Wednesday, September 9, 2009

Swarovski Crystal

If you own a piece of my jewellery which has some swarovski crystal... and chances are if you own some of my jewellery it HAS got some swarovski crystal.... then you may want to read on....

swarovski explained
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I have been shopping again, and this time I found some Swarovski Crystals that just had to be showcased!!!
You can pop in to my website for more photos, but I think it would be a good time to let you know why i love Swarovski so much.....

The Swarovski Company has been making the finest lead glass crystal for over 100 years. It began in 1895 when Daniel Swarovski founded Swarovski Crystal with the assistance of Franz Weis and Armand Kossmann. Daniel worked for long years on a precision faceting machine while he worked for his father as a glass and crystal cutter. He was ready to register a patent in 1895. The combination of fine crystal and precision cutting made the Swarovski name famous. The keys to their success was Daniel’s patented precision crystal cutting machine and the their demand for the very finest quality crystal available.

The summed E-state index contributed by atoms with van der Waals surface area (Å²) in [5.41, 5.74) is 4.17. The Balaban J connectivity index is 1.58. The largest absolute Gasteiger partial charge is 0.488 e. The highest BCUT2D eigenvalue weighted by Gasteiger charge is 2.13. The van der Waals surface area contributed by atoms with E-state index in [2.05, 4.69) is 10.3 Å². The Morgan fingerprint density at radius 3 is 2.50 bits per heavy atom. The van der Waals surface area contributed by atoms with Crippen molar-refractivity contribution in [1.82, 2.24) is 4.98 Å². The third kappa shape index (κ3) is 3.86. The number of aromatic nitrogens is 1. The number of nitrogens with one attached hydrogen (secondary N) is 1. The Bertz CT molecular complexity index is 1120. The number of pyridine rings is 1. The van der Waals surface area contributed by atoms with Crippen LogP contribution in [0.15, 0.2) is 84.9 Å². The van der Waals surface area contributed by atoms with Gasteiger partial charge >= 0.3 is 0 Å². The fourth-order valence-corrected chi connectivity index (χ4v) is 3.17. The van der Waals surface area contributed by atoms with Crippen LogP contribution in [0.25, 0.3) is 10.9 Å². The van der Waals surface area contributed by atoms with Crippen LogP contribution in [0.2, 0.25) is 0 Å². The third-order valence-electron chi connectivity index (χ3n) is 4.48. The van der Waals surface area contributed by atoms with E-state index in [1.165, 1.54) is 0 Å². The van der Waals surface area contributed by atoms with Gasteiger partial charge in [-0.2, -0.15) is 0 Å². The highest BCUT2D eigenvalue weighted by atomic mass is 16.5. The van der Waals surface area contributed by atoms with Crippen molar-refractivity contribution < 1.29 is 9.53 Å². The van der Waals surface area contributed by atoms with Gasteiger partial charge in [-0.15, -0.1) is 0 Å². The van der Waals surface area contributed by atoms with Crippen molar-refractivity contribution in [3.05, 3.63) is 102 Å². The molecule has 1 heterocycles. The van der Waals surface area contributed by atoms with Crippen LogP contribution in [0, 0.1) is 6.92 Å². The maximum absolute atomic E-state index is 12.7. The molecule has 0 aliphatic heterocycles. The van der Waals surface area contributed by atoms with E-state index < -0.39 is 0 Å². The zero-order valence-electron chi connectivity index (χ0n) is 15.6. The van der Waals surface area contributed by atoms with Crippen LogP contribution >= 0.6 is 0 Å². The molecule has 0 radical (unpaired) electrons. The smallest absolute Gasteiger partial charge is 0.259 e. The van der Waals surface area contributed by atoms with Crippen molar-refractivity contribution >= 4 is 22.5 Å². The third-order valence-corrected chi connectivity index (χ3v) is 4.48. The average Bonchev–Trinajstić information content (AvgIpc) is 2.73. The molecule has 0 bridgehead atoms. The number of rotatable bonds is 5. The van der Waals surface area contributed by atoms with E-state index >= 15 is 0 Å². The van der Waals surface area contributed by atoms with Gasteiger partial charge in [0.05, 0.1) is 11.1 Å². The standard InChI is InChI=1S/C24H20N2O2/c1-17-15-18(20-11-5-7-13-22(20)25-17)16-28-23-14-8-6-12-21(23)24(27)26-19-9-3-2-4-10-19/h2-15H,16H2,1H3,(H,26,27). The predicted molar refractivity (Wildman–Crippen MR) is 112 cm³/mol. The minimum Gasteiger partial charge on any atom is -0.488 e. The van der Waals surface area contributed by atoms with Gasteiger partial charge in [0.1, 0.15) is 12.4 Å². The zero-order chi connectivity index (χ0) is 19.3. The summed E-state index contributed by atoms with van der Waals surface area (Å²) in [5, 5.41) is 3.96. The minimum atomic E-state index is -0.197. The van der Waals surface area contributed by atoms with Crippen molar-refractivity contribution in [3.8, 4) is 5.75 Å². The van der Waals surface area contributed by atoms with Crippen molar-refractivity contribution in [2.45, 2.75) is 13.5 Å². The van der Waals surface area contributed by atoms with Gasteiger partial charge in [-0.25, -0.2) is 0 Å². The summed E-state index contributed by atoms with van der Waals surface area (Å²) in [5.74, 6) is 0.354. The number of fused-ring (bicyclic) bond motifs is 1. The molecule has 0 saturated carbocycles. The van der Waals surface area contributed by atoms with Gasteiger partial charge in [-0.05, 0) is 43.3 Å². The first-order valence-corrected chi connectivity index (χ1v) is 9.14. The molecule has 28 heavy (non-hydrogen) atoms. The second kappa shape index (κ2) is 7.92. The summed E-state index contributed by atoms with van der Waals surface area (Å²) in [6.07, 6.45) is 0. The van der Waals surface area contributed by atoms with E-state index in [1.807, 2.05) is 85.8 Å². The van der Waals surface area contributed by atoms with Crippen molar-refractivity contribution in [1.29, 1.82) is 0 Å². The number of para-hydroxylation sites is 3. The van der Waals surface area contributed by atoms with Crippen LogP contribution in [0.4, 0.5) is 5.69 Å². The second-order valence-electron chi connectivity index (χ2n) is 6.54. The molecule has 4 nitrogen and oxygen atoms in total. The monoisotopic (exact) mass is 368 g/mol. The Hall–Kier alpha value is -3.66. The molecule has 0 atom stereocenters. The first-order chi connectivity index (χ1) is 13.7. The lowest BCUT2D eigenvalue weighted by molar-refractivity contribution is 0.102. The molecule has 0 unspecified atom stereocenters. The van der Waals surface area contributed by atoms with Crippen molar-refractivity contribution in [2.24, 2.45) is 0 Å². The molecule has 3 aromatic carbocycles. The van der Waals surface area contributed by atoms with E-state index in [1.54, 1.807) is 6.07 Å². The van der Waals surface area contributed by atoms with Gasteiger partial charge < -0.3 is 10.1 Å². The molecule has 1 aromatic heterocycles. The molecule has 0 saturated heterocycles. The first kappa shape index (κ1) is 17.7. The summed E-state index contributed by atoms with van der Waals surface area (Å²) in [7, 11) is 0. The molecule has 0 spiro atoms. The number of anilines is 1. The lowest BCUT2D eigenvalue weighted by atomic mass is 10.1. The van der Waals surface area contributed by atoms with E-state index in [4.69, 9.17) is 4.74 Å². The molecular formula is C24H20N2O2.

By 1913 the Swarovski Company built their own production plant. It took the years between 1908 and 1913 to perfect the formula for flawless crystal. This was done primarily by Daniel's sons Wilhelm, Friedrich, and Alfred who followed in their fathers footsteps. These crystals were made into flawlessly cut jewelry stones. Their goal was to create the very finest crystal in the world and to meet production demands that were growing every year.

These stone caused quite a stir in the fashion world of the 1920s and demand grew worldwide. The “flapper” fashion for fringed and crystal creations brought about another patent. A ribbon of fabric studded with crystals ready to sewn onto any garment. Fashion designers like Chanel and Schaparelli made costume jewelry not just acceptable but a fashion requirement for every fashion conscious woman of the time.

Aurora Borealis was the next innovation in the crystal fashion world in 1956. Crystals were coated with an almost imperceptible layer of metal to give the stone a rainbow sparkle. Manfred Swarovski, Daniel's grandson worked with Christian Dior to perfect this process.

1977 saw the introduction of a new material and Swarovski branches out to create a new synthetic stone. Cubic Zirconia is the imitation stone that most closely matches a natural stone in sparkle and brilliance. That produced a revolution in the jewelry business and CZ jewelry was all the rage. Anyone could now wear these diamond simulants.

As you can see, your swarovski pieces are valuable as well as beautiful... they will become heirlooms and should be looked after as well as enjoyed!
The swarovski pieces you buy from JennyMillsjewellery today will be the collectables of tomorrow....

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